What happens when the narrator, Jing-Mei, performs at the talent show?

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Jing-Mei's performance in the talent show is disastrous in "Two Kinds" by Amy Tan

For a whole year Jing-Mei halfheartedly practices her piano skills under the tutelage of her deaf, myopic music teacher. She is quick to realize she can be lazy and inaccurate while she works...

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Jing-Mei's performance in the talent show is disastrous in "Two Kinds" by Amy Tan

For a whole year Jing-Mei halfheartedly practices her piano skills under the tutelage of her deaf, myopic music teacher. She is quick to realize she can be lazy and inaccurate while she works with him. Unfortunately, her mother arranges for her to take part in a talent show. Having high expectations for her daughter, and in her excitement, she invites all of her friends from the Joy Luck Club to the performance.

For the talent show I was to play a piece called "Pleading Child," from Schumann's Scenes from Childhood. It was a simple, moody piece that sounded more difficult than it was.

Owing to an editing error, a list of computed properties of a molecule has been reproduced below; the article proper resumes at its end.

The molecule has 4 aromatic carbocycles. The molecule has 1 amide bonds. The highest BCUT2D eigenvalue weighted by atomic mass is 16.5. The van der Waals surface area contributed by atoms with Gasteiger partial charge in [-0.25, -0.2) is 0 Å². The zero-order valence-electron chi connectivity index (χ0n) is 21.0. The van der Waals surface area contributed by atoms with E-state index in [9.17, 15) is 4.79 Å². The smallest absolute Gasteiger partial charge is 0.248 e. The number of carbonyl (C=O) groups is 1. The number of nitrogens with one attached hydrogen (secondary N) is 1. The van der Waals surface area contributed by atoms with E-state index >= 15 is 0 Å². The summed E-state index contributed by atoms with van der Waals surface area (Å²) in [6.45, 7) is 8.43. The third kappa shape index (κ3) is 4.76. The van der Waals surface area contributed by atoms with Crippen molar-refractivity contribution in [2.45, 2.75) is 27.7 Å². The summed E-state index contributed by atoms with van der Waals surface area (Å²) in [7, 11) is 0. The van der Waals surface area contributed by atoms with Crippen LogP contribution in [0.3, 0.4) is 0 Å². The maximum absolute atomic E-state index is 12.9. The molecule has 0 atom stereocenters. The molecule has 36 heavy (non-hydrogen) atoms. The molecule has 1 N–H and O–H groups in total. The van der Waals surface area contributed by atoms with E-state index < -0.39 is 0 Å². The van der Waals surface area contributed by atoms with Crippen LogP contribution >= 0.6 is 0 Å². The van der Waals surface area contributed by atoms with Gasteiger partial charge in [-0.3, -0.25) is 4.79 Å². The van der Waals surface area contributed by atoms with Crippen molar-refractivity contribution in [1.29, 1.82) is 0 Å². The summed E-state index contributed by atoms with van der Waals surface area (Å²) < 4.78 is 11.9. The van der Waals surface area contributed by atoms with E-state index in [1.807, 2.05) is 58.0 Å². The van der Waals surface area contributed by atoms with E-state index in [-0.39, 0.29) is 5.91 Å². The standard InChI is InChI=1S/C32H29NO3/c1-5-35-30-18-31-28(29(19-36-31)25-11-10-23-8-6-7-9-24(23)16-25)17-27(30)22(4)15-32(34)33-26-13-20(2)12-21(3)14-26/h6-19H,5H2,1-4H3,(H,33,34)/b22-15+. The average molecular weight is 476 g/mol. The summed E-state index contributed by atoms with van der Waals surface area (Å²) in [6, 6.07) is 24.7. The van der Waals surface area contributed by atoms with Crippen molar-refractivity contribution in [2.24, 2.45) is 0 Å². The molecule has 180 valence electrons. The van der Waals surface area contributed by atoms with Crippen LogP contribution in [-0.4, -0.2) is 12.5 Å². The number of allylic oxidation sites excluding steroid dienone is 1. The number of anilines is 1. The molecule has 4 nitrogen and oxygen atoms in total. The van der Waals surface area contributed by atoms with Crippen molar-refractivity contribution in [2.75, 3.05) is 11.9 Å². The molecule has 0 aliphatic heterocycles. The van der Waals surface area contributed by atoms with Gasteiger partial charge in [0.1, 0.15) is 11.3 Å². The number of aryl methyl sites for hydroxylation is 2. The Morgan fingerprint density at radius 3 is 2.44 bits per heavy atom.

Jing-Mei dressed in a beautiful white dress for the performance and she felt confident in her piano skills until she played the first wrong note. Her performance was horrible as she played one wrong note after another. After her dreadfully embarrassing recital, Jing-Mei feels faint and is overcome with embarrassment as she overhears a young boy express his feelings about her talent to his mother.

By then I saw my mother's face, her stricken face. The audience clapped weakly, and I walked back to my chair, with my whole face quivering as I tried not to cry, I heard a little boy whisper loudly to his mother. "That was awful," and mother whispered "Well, she certainly tried."

After the performance, Jing-Mei and her mother have an argument that creates a permanent rift between the two.

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